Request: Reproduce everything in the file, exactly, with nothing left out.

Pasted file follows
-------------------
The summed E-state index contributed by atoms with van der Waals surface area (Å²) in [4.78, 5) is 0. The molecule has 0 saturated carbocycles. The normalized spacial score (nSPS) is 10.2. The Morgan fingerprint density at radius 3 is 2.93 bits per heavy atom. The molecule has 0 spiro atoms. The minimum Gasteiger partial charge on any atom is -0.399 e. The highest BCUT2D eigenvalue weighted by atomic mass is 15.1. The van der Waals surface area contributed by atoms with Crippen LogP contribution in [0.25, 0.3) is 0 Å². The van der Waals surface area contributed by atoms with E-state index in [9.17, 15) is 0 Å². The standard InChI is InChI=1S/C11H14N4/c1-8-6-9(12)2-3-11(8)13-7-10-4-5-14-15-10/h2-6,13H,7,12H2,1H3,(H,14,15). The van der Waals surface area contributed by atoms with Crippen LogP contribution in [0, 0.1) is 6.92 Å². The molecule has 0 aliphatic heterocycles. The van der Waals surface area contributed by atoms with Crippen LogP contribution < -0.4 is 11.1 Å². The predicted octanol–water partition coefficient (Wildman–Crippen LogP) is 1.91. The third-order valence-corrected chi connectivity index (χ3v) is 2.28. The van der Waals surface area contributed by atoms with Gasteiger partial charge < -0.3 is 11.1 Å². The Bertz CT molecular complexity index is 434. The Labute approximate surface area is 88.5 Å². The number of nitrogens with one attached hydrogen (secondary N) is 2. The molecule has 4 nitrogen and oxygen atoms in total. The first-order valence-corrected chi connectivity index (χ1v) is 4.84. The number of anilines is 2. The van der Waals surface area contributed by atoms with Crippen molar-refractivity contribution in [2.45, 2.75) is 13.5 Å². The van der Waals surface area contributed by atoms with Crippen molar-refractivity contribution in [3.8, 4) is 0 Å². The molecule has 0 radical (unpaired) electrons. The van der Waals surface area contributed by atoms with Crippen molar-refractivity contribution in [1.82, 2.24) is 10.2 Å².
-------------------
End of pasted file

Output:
The summed E-state index contributed by atoms with van der Waals surface area (Å²) in [4.78, 5) is 0. The molecule has 0 saturated carbocycles. The normalized spacial score (nSPS) is 10.2. The Morgan fingerprint density at radius 3 is 2.93 bits per heavy atom. The molecule has 0 spiro atoms. The minimum Gasteiger partial charge on any atom is -0.399 e. The highest BCUT2D eigenvalue weighted by atomic mass is 15.1. The van der Waals surface area contributed by atoms with Crippen LogP contribution in [0.25, 0.3) is 0 Å². The van der Waals surface area contributed by atoms with E-state index in [9.17, 15) is 0 Å². The standard InChI is InChI=1S/C11H14N4/c1-8-6-9(12)2-3-11(8)13-7-10-4-5-14-15-10/h2-6,13H,7,12H2,1H3,(H,14,15). The van der Waals surface area contributed by atoms with Crippen LogP contribution in [0, 0.1) is 6.92 Å². The molecule has 0 aliphatic heterocycles. The van der Waals surface area contributed by atoms with Crippen LogP contribution < -0.4 is 11.1 Å². The predicted octanol–water partition coefficient (Wildman–Crippen LogP) is 1.91. The third-order valence-corrected chi connectivity index (χ3v) is 2.28. The van der Waals surface area contributed by atoms with Gasteiger partial charge < -0.3 is 11.1 Å². The Bertz CT molecular complexity index is 434. The Labute approximate surface area is 88.5 Å². The number of nitrogens with one attached hydrogen (secondary N) is 2. The molecule has 4 nitrogen and oxygen atoms in total. The first-order valence-corrected chi connectivity index (χ1v) is 4.84. The number of anilines is 2. The van der Waals surface area contributed by atoms with Crippen molar-refractivity contribution in [2.45, 2.75) is 13.5 Å². The van der Waals surface area contributed by atoms with Crippen molar-refractivity contribution in [3.8, 4) is 0 Å². The molecule has 0 radical (unpaired) electrons. The van der Waals surface area contributed by atoms with Crippen molar-refractivity contribution in [1.82, 2.24) is 10.2 Å².